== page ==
DALLAS — Sales are sluggish for Gulf Opportunity Zone bonds approved by the Louisiana State Bond Commission, with some parishes reporting only minimal sales for the bonds intended to help Gulf Coast states in hurricane recovery efforts.
Louisiana received an allocation of $7.94 billion of the tax-exempt private-activity bonds under the 2005 federal act, along with $200 million of GO Zone tax-credit bonds. The bonds are part of the recovery effort from hurricanes Katrina and Rita, which hit the state in 2005.
The bond commission has approved the sale $8.9 billion of the bonds for projects across the state, but sponsors have returned $2.2 billion, and another $1.74 billion of authorizations became available again when they did not sell within the specified period set by the commission.
Commission director Whit Kling Jr. told commissioners at yesterday’s monthly meeting that only $55 million have been sold of the $1.6 billion of GO Zone bonds approved for Orleans Parish, which encompasses New Orleans.
The GO Zone program will expire Dec. 31, 2011. Kling said there are indications that Congress is considering extending the program, but there has been no action.
As of June 30, Kling said, GO Zone sales for Louisiana projects totaled $4.97 billion.
Commission members yesterday didn’t discuss why sales of the bonds have not been stronger but market observers have said the deals can be a tough sell given current tight market conditions for anything without a top-notch rating.
In 2008, the bond commission established two bond eligibility pools, a dedicated one for the 13 parishes hardest hit Hurricane Katrina with 18 less-severely affected parishes in a competitive pool. Kling said there is $1.1 billion remaining for the hardest hit areas, and $20 million in the competitive pool.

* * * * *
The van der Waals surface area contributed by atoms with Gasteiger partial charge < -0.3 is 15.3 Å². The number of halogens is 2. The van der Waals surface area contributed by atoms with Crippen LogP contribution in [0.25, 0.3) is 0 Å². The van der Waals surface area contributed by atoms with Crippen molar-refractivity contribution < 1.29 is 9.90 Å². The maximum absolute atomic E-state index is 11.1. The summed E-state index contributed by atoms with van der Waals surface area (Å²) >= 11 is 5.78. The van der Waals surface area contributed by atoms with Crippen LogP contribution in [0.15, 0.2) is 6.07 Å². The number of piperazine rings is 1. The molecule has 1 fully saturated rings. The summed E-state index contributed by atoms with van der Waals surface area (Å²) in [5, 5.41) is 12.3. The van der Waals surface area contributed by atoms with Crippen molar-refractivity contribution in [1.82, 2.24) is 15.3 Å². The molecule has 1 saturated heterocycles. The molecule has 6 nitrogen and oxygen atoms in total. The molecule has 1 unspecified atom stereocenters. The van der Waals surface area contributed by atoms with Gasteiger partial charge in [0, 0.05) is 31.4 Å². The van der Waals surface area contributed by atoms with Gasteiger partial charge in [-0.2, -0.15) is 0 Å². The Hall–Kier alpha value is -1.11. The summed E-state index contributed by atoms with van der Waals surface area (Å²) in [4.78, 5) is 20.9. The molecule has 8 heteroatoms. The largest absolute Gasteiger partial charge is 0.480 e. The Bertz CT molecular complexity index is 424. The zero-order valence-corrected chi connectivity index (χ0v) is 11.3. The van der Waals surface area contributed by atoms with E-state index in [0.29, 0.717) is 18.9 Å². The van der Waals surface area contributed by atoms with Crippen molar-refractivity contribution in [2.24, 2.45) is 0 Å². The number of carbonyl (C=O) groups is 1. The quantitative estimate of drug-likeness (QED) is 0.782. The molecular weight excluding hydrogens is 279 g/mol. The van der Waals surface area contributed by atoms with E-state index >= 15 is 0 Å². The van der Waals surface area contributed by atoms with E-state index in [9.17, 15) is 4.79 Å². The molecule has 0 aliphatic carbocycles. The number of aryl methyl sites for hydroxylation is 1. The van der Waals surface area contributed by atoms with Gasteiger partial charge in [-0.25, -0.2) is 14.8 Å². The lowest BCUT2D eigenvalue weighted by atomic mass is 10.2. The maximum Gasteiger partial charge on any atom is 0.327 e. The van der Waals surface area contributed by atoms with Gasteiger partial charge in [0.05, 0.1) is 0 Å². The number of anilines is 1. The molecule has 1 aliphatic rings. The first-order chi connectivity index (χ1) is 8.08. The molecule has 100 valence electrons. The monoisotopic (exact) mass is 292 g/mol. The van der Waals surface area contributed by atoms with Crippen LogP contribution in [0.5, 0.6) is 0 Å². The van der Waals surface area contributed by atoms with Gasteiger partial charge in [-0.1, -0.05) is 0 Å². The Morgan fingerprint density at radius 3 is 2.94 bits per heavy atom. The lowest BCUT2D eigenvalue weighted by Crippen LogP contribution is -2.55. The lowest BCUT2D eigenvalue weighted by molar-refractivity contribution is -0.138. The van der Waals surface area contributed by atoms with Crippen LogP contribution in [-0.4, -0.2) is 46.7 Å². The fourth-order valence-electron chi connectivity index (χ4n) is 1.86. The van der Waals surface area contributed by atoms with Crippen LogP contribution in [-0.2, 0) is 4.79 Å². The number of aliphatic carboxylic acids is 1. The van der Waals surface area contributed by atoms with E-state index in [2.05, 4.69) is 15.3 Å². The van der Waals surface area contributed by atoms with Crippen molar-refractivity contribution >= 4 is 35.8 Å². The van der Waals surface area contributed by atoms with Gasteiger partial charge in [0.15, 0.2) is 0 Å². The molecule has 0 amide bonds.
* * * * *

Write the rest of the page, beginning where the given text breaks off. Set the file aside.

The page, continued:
The commission has given final approval to $4.8 billion of bonds for the most severely damaged parishes, but allocations totaling $1.67 billion have been returned because they did not go to market. The competitive pool has been allocated $4.15 billion, with returns totaling $532 million.
The pool structure will collapse at the end of the year, with remaining allotments available to projects in any of the 37 parishes eligible for GO Zone bonds. Extending the separate pools would be up to the commissioners, Kling said.
The commission yesterday approved the sale of some $500 million in state general obligation bonds, with the proceeds used to reimburse the state for lines of credit on high-priority state building projects that have been completed.
Jerry Jones, director of the Office of State Facility Planning and Control, said the bonds will reduce the backlog of capital projects to $1 billion.
Commissioner of Administration Angèle Davis, who is a member of the bond commission, said the state GO bonds are set to go to market in September or October. Louisiana’s GO bonds are rated A1 by Moody’s Investors Service, and A-plus by Standard & Poor’s and Fitch Ratings.
The commission also approved the sale of $21.4 million of taxable qualified school construction bonds by East Baton Rouge Parish School Board. According to stipulations in the request, the 16-year bonds will bear at most an interest rate of 1.25%.
Kling said the school bonds are part of the $131.6 million of the federally authorized bonds specifically allocated to four districts in the state this year. Another $100 million of the bonds are available to other districts in the state, he said.